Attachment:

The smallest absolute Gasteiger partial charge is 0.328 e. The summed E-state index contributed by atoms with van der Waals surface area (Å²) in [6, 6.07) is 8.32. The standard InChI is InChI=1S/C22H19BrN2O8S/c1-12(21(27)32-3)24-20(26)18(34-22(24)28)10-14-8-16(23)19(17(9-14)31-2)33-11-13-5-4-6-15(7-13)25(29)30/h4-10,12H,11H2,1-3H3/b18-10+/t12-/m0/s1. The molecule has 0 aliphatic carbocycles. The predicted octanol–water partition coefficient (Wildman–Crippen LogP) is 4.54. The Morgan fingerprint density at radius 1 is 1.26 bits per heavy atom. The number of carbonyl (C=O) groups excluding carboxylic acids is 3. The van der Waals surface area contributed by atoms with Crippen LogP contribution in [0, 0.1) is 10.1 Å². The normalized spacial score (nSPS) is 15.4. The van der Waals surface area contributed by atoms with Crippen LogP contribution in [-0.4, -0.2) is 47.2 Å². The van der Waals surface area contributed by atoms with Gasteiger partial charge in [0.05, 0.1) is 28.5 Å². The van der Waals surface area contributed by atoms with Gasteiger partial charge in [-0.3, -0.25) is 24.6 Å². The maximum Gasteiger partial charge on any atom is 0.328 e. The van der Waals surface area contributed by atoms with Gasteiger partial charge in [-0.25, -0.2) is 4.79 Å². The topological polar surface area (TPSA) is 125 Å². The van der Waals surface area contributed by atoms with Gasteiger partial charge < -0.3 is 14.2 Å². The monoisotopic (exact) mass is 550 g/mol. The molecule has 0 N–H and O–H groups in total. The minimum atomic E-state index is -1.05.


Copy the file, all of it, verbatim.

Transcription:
The smallest absolute Gasteiger partial charge is 0.328 e. The summed E-state index contributed by atoms with van der Waals surface area (Å²) in [6, 6.07) is 8.32. The standard InChI is InChI=1S/C22H19BrN2O8S/c1-12(21(27)32-3)24-20(26)18(34-22(24)28)10-14-8-16(23)19(17(9-14)31-2)33-11-13-5-4-6-15(7-13)25(29)30/h4-10,12H,11H2,1-3H3/b18-10+/t12-/m0/s1. The molecule has 0 aliphatic carbocycles. The predicted octanol–water partition coefficient (Wildman–Crippen LogP) is 4.54. The Morgan fingerprint density at radius 1 is 1.26 bits per heavy atom. The number of carbonyl (C=O) groups excluding carboxylic acids is 3. The van der Waals surface area contributed by atoms with Crippen LogP contribution in [0, 0.1) is 10.1 Å². The normalized spacial score (nSPS) is 15.4. The van der Waals surface area contributed by atoms with Crippen LogP contribution in [-0.4, -0.2) is 47.2 Å². The van der Waals surface area contributed by atoms with Gasteiger partial charge in [0.05, 0.1) is 28.5 Å². The van der Waals surface area contributed by atoms with Gasteiger partial charge in [-0.3, -0.25) is 24.6 Å². The maximum Gasteiger partial charge on any atom is 0.328 e. The van der Waals surface area contributed by atoms with Gasteiger partial charge in [-0.25, -0.2) is 4.79 Å². The topological polar surface area (TPSA) is 125 Å². The van der Waals surface area contributed by atoms with Gasteiger partial charge < -0.3 is 14.2 Å². The monoisotopic (exact) mass is 550 g/mol. The molecule has 0 N–H and O–H groups in total. The minimum atomic E-state index is -1.05.